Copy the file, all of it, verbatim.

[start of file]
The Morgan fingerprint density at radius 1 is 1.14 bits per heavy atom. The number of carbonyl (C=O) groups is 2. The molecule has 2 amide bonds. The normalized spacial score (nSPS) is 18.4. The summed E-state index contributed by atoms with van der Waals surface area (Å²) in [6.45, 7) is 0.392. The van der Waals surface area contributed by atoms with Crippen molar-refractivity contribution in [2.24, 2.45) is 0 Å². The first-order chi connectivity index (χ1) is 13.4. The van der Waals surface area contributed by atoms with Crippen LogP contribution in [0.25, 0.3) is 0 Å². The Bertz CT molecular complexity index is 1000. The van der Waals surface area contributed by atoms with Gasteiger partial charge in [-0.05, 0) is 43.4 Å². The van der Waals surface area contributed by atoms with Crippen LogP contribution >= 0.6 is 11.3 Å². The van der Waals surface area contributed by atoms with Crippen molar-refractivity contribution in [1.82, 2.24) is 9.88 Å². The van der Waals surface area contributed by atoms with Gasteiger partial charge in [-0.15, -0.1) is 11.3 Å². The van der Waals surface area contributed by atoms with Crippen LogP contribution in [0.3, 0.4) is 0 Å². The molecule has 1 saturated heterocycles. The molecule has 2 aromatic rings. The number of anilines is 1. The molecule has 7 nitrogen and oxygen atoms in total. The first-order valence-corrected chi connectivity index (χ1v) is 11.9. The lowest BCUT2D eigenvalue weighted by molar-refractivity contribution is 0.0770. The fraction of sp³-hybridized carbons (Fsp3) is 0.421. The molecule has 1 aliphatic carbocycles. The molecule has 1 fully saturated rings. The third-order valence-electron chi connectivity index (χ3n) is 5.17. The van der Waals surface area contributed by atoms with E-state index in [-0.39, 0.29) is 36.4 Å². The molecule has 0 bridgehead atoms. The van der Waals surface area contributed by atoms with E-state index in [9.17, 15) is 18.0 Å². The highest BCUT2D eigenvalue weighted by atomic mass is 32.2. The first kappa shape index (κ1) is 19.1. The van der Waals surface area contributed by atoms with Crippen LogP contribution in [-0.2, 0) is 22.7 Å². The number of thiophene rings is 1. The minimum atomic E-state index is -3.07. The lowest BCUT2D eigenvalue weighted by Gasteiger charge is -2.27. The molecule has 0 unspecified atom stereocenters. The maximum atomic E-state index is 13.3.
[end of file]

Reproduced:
The Morgan fingerprint density at radius 1 is 1.14 bits per heavy atom. The number of carbonyl (C=O) groups is 2. The molecule has 2 amide bonds. The normalized spacial score (nSPS) is 18.4. The summed E-state index contributed by atoms with van der Waals surface area (Å²) in [6.45, 7) is 0.392. The van der Waals surface area contributed by atoms with Crippen molar-refractivity contribution in [2.24, 2.45) is 0 Å². The first-order chi connectivity index (χ1) is 13.4. The van der Waals surface area contributed by atoms with Crippen LogP contribution in [0.25, 0.3) is 0 Å². The Bertz CT molecular complexity index is 1000. The van der Waals surface area contributed by atoms with Gasteiger partial charge in [-0.05, 0) is 43.4 Å². The van der Waals surface area contributed by atoms with Crippen LogP contribution >= 0.6 is 11.3 Å². The van der Waals surface area contributed by atoms with Crippen molar-refractivity contribution in [1.82, 2.24) is 9.88 Å². The van der Waals surface area contributed by atoms with Gasteiger partial charge in [-0.15, -0.1) is 11.3 Å². The van der Waals surface area contributed by atoms with Crippen LogP contribution in [0.3, 0.4) is 0 Å². The molecule has 1 saturated heterocycles. The molecule has 2 aromatic rings. The number of anilines is 1. The molecule has 7 nitrogen and oxygen atoms in total. The first-order valence-corrected chi connectivity index (χ1v) is 11.9. The lowest BCUT2D eigenvalue weighted by molar-refractivity contribution is 0.0770. The fraction of sp³-hybridized carbons (Fsp3) is 0.421. The molecule has 1 aliphatic carbocycles. The molecule has 1 fully saturated rings. The third-order valence-electron chi connectivity index (χ3n) is 5.17. The van der Waals surface area contributed by atoms with E-state index in [-0.39, 0.29) is 36.4 Å². The molecule has 0 bridgehead atoms. The van der Waals surface area contributed by atoms with E-state index in [9.17, 15) is 18.0 Å². The highest BCUT2D eigenvalue weighted by atomic mass is 32.2. The first kappa shape index (κ1) is 19.1. The van der Waals surface area contributed by atoms with Crippen LogP contribution in [-0.2, 0) is 22.7 Å². The number of thiophene rings is 1. The minimum atomic E-state index is -3.07. The lowest BCUT2D eigenvalue weighted by Gasteiger charge is -2.27. The molecule has 0 unspecified atom stereocenters. The maximum atomic E-state index is 13.3.